Power cable selection and measurement.

It is easy to calculate the voltage drop value, if you know the length, cross-sectional area, and the current value going to be sent, by using the formula below.

E：Voltage drop within the cable(V) L：Length of the cable(meter)

I：Electric current(A) S：Cross-sectional area of the cable(sq)

For example,

Case 1）Cable：Size – AWG16, length -10 meters

Electric current to be sent：0.5A

Calculation : E＝(35.6 X 10 X 0.5)/(1000 X 1.25)=0.1424(V)

Case２）Cable：Size – 2sq, 15ｍeters Electric current to be sent：1.2A

Calculation : E＝(35.6 X 15 X 1.2)/(1000 X 2)=0.3204(V)

So let’s use this calculation to think about how to select which cable size to use.

Conditions are as below.

・Electric current and voltage at sender-side：+24.0V , 2.0A

・Length of the cable：12ｍ

・Requirement of the power source voltage of the receiver-side (the receiving device)：+23.0±1.0V

What to consider here is ; How much voltage of electricity will actually be received by the receiving device?

As you can see in the requirement, at least +23.0V of voltage is needed.

Now, we know that the sender-side voltage is +24.0V. Which means that the voltage drop value needs to be lower than 1.0V.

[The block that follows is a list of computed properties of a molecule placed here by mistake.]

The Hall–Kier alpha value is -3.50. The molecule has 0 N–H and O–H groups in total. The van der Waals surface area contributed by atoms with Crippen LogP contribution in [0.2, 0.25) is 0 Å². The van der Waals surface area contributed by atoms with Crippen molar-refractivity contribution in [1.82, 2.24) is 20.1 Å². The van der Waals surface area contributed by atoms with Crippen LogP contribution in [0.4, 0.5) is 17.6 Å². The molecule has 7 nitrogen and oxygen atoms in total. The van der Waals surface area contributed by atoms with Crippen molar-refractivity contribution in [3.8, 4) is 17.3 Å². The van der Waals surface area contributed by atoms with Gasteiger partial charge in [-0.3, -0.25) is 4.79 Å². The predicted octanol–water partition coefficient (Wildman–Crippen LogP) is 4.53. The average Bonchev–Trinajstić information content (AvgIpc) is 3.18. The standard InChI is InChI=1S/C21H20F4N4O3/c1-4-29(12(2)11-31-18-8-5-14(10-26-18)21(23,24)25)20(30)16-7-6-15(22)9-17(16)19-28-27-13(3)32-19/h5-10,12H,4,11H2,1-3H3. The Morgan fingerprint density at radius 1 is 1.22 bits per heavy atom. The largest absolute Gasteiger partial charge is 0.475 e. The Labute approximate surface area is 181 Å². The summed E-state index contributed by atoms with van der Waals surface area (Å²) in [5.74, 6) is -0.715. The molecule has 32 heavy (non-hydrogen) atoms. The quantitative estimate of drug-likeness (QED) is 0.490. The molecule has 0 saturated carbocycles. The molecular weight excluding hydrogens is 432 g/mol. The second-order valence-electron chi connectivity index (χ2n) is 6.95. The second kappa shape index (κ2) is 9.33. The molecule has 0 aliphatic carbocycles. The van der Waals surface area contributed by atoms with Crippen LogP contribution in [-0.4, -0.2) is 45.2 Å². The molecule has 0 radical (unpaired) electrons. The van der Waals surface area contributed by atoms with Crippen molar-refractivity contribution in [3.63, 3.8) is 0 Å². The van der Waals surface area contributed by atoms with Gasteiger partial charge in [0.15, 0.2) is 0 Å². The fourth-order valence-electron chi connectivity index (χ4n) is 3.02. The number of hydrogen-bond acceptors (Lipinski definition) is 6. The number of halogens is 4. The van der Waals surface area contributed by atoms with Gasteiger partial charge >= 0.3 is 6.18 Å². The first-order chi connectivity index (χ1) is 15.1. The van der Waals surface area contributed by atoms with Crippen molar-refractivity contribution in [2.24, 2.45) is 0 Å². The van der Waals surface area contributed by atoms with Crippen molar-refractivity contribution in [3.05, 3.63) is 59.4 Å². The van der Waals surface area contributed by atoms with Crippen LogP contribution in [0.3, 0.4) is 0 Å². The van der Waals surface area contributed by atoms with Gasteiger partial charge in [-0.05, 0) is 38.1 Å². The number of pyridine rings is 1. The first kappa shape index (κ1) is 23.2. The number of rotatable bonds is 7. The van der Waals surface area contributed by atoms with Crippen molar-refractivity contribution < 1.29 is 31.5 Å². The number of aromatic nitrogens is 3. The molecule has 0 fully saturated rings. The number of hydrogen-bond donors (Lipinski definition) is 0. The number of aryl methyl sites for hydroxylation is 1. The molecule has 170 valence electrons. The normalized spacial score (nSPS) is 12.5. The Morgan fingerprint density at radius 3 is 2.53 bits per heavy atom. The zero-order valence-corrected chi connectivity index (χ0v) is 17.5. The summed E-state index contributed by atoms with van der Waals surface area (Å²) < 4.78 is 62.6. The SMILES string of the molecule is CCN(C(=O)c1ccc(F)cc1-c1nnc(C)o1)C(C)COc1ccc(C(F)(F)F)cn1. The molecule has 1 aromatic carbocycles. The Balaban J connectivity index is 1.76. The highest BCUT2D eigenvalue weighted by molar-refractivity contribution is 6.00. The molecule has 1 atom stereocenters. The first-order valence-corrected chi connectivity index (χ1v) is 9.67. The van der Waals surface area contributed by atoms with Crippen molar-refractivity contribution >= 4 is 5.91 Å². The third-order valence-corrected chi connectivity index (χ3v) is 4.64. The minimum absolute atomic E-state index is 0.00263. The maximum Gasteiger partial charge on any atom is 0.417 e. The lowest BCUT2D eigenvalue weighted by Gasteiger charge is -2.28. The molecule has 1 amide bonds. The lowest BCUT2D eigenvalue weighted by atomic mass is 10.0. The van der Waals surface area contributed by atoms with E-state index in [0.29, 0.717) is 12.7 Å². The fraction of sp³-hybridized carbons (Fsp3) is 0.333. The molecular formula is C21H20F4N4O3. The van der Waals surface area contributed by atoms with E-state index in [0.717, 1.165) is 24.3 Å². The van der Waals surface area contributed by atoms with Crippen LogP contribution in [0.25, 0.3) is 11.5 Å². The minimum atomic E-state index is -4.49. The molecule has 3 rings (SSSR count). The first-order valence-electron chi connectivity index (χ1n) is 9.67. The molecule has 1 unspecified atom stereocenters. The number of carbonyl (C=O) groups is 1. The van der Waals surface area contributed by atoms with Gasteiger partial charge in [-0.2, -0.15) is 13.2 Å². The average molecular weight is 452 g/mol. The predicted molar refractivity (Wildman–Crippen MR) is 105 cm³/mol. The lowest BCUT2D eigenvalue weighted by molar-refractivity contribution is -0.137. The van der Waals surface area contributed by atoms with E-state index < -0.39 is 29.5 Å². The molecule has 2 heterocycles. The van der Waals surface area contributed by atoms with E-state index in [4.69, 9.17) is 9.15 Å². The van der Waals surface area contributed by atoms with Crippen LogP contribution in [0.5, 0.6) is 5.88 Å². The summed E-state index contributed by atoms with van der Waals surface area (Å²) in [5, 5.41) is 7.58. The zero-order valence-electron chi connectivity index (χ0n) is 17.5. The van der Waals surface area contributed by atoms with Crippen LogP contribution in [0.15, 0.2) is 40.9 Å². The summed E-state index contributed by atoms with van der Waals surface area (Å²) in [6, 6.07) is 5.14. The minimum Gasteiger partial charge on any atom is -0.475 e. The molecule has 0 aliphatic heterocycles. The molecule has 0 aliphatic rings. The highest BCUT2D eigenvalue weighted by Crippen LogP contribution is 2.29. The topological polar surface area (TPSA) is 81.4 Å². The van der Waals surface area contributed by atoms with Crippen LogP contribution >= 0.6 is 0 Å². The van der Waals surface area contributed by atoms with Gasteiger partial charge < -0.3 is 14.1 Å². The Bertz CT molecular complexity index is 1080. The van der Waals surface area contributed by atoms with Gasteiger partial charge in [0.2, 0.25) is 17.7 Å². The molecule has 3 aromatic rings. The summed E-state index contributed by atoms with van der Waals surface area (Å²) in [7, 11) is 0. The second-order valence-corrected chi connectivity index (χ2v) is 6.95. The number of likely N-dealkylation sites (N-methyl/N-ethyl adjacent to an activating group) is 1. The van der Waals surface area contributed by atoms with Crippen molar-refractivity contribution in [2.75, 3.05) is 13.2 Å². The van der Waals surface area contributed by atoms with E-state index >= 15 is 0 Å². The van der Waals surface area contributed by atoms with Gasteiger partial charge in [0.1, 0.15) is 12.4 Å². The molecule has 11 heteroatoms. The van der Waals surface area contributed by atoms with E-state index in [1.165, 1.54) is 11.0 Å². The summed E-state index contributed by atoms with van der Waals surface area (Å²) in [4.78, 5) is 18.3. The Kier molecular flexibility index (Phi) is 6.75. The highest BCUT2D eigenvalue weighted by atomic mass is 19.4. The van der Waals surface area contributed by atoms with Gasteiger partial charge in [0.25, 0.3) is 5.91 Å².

First, let’s calculate the voltage drop using a 1.25sq cable.

E（1.25）＝(35.6 X 12 X 2)/(1000 X 1.25)=0.684(V)

Next, with a 1sq cable.

E(1.0)=(35.6 X 10 X 0.5)/(1000 X 1)=0.854(V)

Next, with a 0.75sq cable.

E(0.75)=(35.6 X 10 X 0.5)/(1000 X 0.75)=1.139(V)

From the calculations, we can see that the voltage drop value is higher than 1.0V if we use the 0.75sq cable.

Which means we should not use a 0.75sq cable.

We should use a 1.0sq or a 1.25sq cable – considering the margin needed, 1.25sq cable is more recommended.

You can use this calculation as a basic way, and please note that the actual resistance value of cables would change with the temperature, and that you will need to have even bigger margin for devices with higher inrush current.